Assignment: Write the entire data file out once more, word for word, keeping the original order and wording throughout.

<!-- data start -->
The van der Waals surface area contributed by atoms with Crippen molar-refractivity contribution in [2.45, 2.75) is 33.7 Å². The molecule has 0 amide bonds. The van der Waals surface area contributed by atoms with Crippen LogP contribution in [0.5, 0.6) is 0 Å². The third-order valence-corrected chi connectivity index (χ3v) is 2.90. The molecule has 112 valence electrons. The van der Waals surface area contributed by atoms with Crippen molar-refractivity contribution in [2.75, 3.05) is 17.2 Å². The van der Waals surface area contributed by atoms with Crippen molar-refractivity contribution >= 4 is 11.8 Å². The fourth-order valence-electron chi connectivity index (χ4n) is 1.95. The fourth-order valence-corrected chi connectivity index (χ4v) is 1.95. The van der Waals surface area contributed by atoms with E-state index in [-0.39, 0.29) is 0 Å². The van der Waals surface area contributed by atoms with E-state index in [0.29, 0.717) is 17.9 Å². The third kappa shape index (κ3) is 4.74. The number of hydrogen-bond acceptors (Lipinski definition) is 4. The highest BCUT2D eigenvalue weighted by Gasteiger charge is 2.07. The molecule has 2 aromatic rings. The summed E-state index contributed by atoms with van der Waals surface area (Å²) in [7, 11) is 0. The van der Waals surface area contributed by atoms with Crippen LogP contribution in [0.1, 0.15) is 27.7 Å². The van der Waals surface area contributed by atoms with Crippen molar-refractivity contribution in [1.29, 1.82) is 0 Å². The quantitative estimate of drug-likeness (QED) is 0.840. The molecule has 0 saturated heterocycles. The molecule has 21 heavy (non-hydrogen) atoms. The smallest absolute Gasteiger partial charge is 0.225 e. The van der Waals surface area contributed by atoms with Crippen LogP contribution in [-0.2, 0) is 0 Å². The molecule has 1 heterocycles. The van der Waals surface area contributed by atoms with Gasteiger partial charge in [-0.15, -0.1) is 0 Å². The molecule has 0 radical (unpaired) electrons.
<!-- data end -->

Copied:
The van der Waals surface area contributed by atoms with Crippen molar-refractivity contribution in [2.45, 2.75) is 33.7 Å². The molecule has 0 amide bonds. The van der Waals surface area contributed by atoms with Crippen LogP contribution in [0.5, 0.6) is 0 Å². The third-order valence-corrected chi connectivity index (χ3v) is 2.90. The molecule has 112 valence electrons. The van der Waals surface area contributed by atoms with Crippen molar-refractivity contribution in [2.75, 3.05) is 17.2 Å². The van der Waals surface area contributed by atoms with Crippen molar-refractivity contribution >= 4 is 11.8 Å². The fourth-order valence-electron chi connectivity index (χ4n) is 1.95. The fourth-order valence-corrected chi connectivity index (χ4v) is 1.95. The van der Waals surface area contributed by atoms with E-state index in [-0.39, 0.29) is 0 Å². The van der Waals surface area contributed by atoms with E-state index in [0.29, 0.717) is 17.9 Å². The third kappa shape index (κ3) is 4.74. The number of hydrogen-bond acceptors (Lipinski definition) is 4. The highest BCUT2D eigenvalue weighted by Gasteiger charge is 2.07. The molecule has 2 aromatic rings. The summed E-state index contributed by atoms with van der Waals surface area (Å²) in [7, 11) is 0. The van der Waals surface area contributed by atoms with Crippen LogP contribution in [0.1, 0.15) is 27.7 Å². The van der Waals surface area contributed by atoms with Crippen molar-refractivity contribution in [1.29, 1.82) is 0 Å². The quantitative estimate of drug-likeness (QED) is 0.840. The molecule has 0 saturated heterocycles. The molecule has 21 heavy (non-hydrogen) atoms. The smallest absolute Gasteiger partial charge is 0.225 e. The van der Waals surface area contributed by atoms with Crippen LogP contribution in [-0.2, 0) is 0 Å². The molecule has 1 heterocycles. The van der Waals surface area contributed by atoms with Gasteiger partial charge in [-0.15, -0.1) is 0 Å². The molecule has 0 radical (unpaired) electrons.